- Narratives of Peace and Progress:Atomic Museums in Japan and New Mexico
In June 2011, firefighters were struggling to contain the Las Conchas fire, the largest wildfire in New Mexico’s history, before it reached the Los Alamos National Laboratory (LANL). Known as the site of the Manhattan Project’s secret efforts to develop the atomic bomb during World War II, LANL continues to serve as a major research and development site of nuclear weapons. As the fire threatened the laboratory, attention was focused on Area G, an outdoor facility where thousands of barrels of radioactive waste materials are stored.1 While the government sent in planes equipped with radiation monitors and news outlets raised the concern of radioactive smoke, laboratory officials assured the public that this site and other radioactive waste storage was fireproofed and secure.
At the same time, thousands of miles from the high-desert town of Los Alamos, workers at the Fukushima Daiichi nuclear plant in Japan were dealing with the aftermath of an enormous containment failure. A record-breaking 9.0-magnitude earthquake hit off the shore of eastern Japan in March 2011, causing a massive tsunami to crash over seawalls and knock out Fukushima Daiichi’s cooling system. The prime minister’s office and the Tokyo Electric Power Company worked furiously to prevent a nuclear meltdown but could not prevent a series of explosions at the plant. Reports of radiation unleashed into the environment dealt a major blow to Japan’s “safety myth”—a widespread insistence on the infallibility of the country’s nuclear power plants.2 As the only nation to have been attacked by atomic bombs, Japan’s post–World [End Page 53] War II command of nuclear power was essential in establishing energy independence. Since the recent disaster, Japanese citizens have become increasingly vocal in their anger at the nuclear establishment, drawing on social media to organize mass demonstrations. Mainstream media have largely ignored these protests, and the Japanese government is considering conducting stress tests at all nuclear facilities in the nation to help reassure the public of the safety of nuclear energy.3
The efforts for containment at Los Alamos and Fukushima have taken place on two levels: physically, to prevent harm to human bodies and environments, and as a narrative, to reinforce notions of safety, control, and technological progress. But as these unpredictable events of fire, earth, and water demonstrate, beliefs about containment can be instantly overturned, and longsilenced collective memories can resurface to frame new fears. In both New Mexico and Japan, this resurgence of memory occurred as a response to each site’s unique nuclear history. Since the development and deployment of the world’s first atomic bombs, New Mexico and Japan have served as potent sites of nuclear memories. New Mexico is home to both LANL and the Trinity Site on the White Sands Missile Range, the location of the world’s first nuclear test on July 16, 1945. Less than a month later, on August 6, 1945, American forces dropped the world’s first atomic bomb on the city of Hiroshima and three days later dropped the second on Nagasaki. The bombs leveled the built environment and killed over 100,000 civilians in Hiroshima and 70,000 in Nagasaki, many almost instantaneously. Radiation poisoning added to these death tolls, and many survivors, or hibakusha, were left with chronic illnesses and disfiguring keloid scars. The bombings were the denouement of World War II in the Pacific and thrust the world into the atomic age.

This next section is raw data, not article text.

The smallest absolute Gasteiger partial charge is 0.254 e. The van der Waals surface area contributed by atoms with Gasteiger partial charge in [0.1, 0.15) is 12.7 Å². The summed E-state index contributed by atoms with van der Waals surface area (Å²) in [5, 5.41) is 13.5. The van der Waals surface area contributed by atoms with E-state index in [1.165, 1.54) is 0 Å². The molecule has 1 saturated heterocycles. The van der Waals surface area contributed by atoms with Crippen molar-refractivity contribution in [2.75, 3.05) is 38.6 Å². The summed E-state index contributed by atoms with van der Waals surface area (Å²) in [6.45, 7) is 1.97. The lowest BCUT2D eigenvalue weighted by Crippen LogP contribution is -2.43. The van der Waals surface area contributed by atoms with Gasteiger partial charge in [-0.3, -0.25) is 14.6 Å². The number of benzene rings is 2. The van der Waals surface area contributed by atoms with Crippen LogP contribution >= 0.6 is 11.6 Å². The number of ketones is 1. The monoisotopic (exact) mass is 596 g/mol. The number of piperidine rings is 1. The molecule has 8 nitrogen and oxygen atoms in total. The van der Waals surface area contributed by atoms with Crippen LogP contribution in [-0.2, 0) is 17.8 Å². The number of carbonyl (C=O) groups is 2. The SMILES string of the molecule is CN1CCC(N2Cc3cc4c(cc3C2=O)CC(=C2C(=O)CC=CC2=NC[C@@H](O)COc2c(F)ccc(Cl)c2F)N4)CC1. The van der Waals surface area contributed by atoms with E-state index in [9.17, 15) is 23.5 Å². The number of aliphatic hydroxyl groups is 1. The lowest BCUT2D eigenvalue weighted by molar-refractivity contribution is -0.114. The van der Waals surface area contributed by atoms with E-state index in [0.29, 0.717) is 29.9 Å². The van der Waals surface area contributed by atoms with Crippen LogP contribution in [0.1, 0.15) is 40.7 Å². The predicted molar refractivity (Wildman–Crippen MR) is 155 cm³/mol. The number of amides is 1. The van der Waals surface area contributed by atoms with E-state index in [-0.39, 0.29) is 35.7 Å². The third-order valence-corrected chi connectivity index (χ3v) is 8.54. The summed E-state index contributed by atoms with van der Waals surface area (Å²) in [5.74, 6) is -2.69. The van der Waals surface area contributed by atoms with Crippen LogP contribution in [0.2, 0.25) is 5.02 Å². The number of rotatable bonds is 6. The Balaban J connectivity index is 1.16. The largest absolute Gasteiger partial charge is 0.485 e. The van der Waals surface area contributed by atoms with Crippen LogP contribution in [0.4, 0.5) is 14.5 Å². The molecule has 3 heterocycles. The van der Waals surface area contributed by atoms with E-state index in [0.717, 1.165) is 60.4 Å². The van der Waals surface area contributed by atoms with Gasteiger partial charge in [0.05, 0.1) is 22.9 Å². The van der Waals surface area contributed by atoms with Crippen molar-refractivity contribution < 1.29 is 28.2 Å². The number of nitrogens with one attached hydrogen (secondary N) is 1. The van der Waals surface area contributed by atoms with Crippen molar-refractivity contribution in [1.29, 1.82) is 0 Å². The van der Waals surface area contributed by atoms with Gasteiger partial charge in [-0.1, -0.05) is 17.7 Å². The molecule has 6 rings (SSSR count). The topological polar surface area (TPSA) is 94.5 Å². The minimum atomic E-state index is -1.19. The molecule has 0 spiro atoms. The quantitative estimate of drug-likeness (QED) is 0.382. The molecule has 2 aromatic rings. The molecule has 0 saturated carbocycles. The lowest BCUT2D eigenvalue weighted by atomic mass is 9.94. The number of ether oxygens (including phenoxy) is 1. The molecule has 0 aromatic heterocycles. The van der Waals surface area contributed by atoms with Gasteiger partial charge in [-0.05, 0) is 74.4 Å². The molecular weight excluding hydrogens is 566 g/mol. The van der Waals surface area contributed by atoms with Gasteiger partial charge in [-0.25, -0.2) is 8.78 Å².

Trauma and Memory
The destruction inflicted by the bombing was unprecedented. While citizens of Hiroshima, which had been largely untouched by conventional bombing, had prepared for air raids, the magnitude of the nuclear attack left survivors without words to interpret their experiences. This totalizing event and unknowable experience fits literary critic Shoshana Felman’s description of trauma as “the event par excellence, the event as unintelligible, as the pure impact of sheer happening.”4 In other words, the experience of trauma is so overwhelming that it cannot be understood in the moment it happens. Meaning is assigned only after the event has passed, and even then, it is granted...